Cameras included in University Services’ plans for safer campus


Tyler Coffey/Iowa State Daily

A security camera keeps watch over the second floor of Carver Hall on Jan. 12.

Danielle Gehr

University Services responded to overwhelming feedback for more safety measures with new initiatives including adding cameras throughout campus.

The College of Design, the Utilities Organization and several student organizations are working with University Services to heighten campus security. Four locations are currently being looked at as possible spots for cameras.

One would be on top of the Union Drive Community Center looking north on Bissell Road, one would be placed on the roof of the Gerdin Business Building looking down Farm House Lane and one looking out on Central Campus from the roof of Curtiss Hall.

The final webcam, which would be positioned on top of Parks Library, would have the ability to record, a capability the current camera does not have. The current camera, known as the West Lawn camera, only shows a live feed.

Katherine Gregory, senior vice president for University Services, plays a large role in campus safety on the Iowa State campus and in this project.

She said people change what they want over time and that 20 years ago, there were hardly any security cameras, except maybe at banks.

With improved technologies, these recording devices are used anywhere from public places to private properties.

Interim Police Chief Aaron Delashmutt also spoke to how these cameras can benefit the Iowa State Police Department and its daily work to keep the students, faculty and staff on campus safe.

“There’s been a number of cases over the years where outdoor cameras would have been helpful to at least give us a place to start on what happened,” Delashmutt said. “It’s really more about the safety of our community.”

Neither Delashmutt nor Gregory have heard any opposition to the plans for new cameras on campus. Delashmutt explained that concerns over privacy typically come into play, but that hasn’t been the case this year.

Gregory received overwhelming feedback in the fall that people want more help from the university to ensure that the campus is safe.

Another safety aspect that is being looked into is the amount of lighting on campus. A well-lit campus has obvious safety benefits and makes the area feel more inviting. 

Randolph Larabee, assistant director of facilities, is dealing directly with not only the plans for cameras but also with plans to switch to LED-based lighting, which he said will take between four and six years.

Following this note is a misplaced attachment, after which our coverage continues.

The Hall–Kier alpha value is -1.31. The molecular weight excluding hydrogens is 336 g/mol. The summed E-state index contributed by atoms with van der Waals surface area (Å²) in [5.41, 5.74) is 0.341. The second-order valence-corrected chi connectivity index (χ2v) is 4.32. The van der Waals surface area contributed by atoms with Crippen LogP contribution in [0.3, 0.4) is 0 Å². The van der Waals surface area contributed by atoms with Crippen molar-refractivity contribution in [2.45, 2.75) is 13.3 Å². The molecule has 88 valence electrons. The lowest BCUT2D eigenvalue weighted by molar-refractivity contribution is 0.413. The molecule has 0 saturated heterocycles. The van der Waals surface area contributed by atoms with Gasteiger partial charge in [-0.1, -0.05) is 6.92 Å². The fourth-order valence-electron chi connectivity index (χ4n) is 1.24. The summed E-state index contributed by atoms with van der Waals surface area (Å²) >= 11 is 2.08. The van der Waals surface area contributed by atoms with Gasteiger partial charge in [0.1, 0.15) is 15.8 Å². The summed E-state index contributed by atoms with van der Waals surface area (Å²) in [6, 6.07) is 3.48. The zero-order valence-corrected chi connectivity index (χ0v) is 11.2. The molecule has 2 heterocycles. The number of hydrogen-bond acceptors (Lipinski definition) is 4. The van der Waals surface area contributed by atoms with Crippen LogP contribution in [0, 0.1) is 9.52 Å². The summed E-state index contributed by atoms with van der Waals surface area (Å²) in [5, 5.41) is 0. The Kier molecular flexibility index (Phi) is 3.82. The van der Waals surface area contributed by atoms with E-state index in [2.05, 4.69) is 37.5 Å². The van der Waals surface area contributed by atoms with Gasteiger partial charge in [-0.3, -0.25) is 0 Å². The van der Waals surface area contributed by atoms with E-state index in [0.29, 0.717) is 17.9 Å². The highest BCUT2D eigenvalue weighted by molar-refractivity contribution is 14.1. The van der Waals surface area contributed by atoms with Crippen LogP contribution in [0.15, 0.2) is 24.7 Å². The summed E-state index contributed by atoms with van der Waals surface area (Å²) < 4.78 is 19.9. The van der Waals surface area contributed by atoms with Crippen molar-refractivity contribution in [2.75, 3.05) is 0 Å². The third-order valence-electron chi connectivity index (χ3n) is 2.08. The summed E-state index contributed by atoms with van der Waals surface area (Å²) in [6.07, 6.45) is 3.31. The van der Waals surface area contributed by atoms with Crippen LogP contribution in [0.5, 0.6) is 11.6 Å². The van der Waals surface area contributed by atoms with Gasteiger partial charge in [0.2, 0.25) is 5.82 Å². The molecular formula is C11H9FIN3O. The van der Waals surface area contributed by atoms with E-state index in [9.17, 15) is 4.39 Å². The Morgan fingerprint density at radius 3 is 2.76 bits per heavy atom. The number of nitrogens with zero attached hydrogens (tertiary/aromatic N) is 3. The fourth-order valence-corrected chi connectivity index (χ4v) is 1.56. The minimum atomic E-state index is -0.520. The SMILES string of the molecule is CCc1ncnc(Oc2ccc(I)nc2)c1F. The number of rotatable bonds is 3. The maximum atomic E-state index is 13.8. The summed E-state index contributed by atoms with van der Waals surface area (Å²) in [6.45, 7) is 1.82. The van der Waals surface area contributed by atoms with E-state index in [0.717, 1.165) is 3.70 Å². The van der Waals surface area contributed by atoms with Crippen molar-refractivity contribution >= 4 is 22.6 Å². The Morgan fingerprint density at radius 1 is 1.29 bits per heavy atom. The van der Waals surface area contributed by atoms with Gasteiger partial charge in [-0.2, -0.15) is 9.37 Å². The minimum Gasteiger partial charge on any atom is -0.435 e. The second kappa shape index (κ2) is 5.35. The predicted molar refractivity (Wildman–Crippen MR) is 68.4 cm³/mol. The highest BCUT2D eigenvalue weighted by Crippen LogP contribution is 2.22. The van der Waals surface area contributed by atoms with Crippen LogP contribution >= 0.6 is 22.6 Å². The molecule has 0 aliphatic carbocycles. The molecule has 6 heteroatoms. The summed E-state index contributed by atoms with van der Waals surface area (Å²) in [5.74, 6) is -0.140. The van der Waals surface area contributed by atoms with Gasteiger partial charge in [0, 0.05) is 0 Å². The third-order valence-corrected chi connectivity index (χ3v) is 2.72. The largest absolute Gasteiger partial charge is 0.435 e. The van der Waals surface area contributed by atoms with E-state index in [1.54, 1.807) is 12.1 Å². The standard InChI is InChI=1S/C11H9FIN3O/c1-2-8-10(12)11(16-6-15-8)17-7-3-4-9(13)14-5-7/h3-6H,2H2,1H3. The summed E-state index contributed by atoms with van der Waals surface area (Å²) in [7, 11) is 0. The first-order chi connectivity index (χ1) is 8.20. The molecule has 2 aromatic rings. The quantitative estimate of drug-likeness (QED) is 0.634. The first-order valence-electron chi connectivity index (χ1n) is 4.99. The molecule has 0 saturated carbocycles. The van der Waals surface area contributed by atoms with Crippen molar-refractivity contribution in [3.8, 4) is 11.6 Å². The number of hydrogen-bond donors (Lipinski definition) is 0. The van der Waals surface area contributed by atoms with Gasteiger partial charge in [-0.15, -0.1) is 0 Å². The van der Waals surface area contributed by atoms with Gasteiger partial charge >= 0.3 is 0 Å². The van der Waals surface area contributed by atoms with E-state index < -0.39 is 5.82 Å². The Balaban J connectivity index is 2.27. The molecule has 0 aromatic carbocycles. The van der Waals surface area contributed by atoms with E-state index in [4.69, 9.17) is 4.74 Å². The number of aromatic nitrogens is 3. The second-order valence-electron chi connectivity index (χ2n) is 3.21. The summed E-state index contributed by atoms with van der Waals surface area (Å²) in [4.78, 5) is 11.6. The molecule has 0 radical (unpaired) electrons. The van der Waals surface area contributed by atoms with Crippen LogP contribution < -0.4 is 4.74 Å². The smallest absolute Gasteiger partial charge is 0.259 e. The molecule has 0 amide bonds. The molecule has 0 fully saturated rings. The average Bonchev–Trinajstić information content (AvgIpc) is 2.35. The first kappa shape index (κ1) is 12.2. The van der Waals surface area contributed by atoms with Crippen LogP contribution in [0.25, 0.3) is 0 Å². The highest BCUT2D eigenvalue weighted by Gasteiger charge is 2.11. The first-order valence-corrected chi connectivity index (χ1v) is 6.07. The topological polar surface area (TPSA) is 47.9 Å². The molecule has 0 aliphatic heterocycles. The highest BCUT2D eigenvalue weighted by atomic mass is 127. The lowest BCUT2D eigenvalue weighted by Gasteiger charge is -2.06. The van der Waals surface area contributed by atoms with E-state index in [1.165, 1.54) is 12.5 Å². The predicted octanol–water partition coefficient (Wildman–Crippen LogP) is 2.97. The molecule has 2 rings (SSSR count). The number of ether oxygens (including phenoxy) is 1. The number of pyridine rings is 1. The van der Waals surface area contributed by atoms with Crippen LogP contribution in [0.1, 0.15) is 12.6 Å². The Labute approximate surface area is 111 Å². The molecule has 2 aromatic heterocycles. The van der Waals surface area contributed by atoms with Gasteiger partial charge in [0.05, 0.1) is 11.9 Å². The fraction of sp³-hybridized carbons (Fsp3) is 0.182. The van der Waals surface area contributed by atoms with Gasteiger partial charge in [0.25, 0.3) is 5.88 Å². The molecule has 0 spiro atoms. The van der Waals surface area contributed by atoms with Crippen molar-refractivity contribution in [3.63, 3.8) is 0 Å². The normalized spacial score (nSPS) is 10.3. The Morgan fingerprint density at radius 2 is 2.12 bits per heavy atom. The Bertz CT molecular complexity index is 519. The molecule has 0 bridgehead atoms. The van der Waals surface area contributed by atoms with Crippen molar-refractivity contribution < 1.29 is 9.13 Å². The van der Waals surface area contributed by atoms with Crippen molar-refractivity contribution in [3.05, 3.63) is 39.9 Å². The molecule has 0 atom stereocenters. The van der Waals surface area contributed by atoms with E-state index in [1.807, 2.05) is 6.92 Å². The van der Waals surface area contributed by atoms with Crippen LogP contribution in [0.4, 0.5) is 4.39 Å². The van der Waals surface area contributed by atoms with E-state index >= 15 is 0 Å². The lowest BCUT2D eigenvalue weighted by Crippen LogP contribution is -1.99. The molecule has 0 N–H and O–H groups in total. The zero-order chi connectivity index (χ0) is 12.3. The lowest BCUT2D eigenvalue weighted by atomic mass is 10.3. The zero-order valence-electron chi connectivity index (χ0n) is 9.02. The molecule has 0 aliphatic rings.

Larabee has been here for 33 years. He recalled that when arrived in 1984, campus lighting was 30 percent of what it is today.

People’s wants and needs have changed over time with lighting as well. Gregory pointed out that 50 years ago, environmentally-friendly lights were not seen as necessary as opposed to today.

Those in the University Services office and other teams are looking at roads and sidewalks to see if anything needs to be redone. They also look at traffic and where pedestrians cross to ensure that moving around campus is safe.

“We have a lot of people on this campus,” Gregory said. “We have a lot of vehicles and skateboards and scooters and rollerbladers and walkers moving around.”

Plans to ensure that moving around campus is safe also include making the campus and its buildings more accessible and easier to move around in for those who are handicapped.

“I think a lot of times our campus can be challenging for [handicapped people] and so we are really looking hard at all of our infrastructure to make sure that the disabled community can easily and safely and comfortably and efficiently move around,” Gregory said.

She went on to add that on top of how articulate that those involved in campus safety planning try to be, they are not perfect and appreciate feedback whenever available.

Gregory said she and Larabee can be contacted with any feedback, which directly affects future projects that the university and Ames community members will look into.

“We really want input,” Gregory said. “[Students, faculty and staff] are experiencing campus every day, and all that input helps us know where we need to be, what we need to do, how we need to improve.”